New Record for 19th Century Art at Villa Grisebach
Berlin’s Villa Grisebach saw unprecedented success in their 19th Century Art sale this past week. Results totaled €3 million ($4.08 million), the highest-ever finish for the house in the category and well above the sale’s €1.5–2 million estimate. Results were led by an early landscape by Max Liebermann, Schafherde (1888). The work, which was consigned by a private collection in the Rhineland fetched €575,000 ($782,000; all prices include premium) on a €300,00–400,000 presale estimate. It was last seen at auction in Grisebach’s November 2009 sale from which it was purchased for €392,700 ($587,962).
The Liebermann was followed by a very strong result for a landscape painting by Joseph Anton Koch. The rare-to-market work, Landschaft mit Apoll unter den Hirten (c. 1836) was purchased for €312,500 ($425,000), around double its €140,000–180,000 presale estimate. It had been in the hands of a single Swiss family since 1952.
Upbeat bidding continued throughout the rest of Villa Grisebach’s spring sales, which brought in a total of €18.5 million ($25.16 million). Other highlights included Ben Nicholson’s White Relief (1934) for which a bidding war pushed the price several multiples about its €150,000 presale high estimate for a sale at €537,500 ($731,000). Eduardo Chillida’s sculpture Estela a Picasso (1975) brought €562,500 ($765,000) on a €180,000–240,000 presale estimate. František Kupka’s 1906 portrait Der Rosafarbene Hut (est. €120,000–150,000) sold for €350,000 ($476,000). And Konrad Klapheck’s Im Zeitalter der Gewalt I (1994) fetched €337,500 ($459,000) rising just above the upper bound of its €200,000–300,000 presale estimate.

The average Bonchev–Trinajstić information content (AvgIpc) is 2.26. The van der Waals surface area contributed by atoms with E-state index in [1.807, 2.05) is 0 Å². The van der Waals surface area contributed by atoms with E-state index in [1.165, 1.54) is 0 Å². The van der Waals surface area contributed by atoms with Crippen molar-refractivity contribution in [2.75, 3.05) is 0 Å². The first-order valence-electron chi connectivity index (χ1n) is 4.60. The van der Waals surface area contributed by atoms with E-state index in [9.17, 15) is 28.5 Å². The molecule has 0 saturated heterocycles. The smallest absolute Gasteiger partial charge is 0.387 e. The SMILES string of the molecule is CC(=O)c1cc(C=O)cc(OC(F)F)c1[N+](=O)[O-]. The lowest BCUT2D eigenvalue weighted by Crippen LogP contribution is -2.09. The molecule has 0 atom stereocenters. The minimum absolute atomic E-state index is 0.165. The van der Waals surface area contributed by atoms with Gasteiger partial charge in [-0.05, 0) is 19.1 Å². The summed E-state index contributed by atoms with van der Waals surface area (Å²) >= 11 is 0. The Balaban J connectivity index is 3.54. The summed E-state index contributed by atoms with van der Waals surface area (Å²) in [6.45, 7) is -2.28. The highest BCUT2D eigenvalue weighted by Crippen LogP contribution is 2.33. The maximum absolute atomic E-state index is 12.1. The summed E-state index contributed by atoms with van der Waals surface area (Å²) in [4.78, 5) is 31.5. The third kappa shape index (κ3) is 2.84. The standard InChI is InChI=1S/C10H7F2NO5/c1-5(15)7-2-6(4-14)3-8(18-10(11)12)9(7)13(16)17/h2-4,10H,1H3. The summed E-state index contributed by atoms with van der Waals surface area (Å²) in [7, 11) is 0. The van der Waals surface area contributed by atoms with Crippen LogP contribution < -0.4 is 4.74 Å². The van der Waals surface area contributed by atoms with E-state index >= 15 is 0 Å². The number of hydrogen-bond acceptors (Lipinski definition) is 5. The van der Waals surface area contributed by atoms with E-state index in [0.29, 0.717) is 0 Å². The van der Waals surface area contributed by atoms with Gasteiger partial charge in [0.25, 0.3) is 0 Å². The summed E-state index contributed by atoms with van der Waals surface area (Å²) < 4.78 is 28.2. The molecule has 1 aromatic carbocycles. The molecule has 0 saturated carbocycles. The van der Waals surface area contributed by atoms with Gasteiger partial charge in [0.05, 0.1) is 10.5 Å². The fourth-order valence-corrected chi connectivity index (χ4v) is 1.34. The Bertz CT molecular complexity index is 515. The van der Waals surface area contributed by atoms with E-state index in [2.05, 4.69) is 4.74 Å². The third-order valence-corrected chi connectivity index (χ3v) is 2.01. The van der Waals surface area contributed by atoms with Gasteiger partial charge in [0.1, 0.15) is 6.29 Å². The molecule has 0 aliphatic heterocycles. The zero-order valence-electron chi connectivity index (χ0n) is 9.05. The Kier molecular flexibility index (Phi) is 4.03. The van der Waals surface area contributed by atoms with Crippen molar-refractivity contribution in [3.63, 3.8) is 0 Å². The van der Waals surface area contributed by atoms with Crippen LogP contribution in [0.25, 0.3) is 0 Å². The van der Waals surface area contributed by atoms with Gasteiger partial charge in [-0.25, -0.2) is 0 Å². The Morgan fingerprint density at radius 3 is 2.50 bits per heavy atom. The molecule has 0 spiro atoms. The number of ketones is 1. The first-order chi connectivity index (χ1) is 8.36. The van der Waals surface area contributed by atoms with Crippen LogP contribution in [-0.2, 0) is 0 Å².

Follow artnet News on Facebook:
Want to stay ahead of the art world? Subscribe to our newsletter to get the breaking news, eye-opening interviews, and incisive critical takes that drive the conversation forward.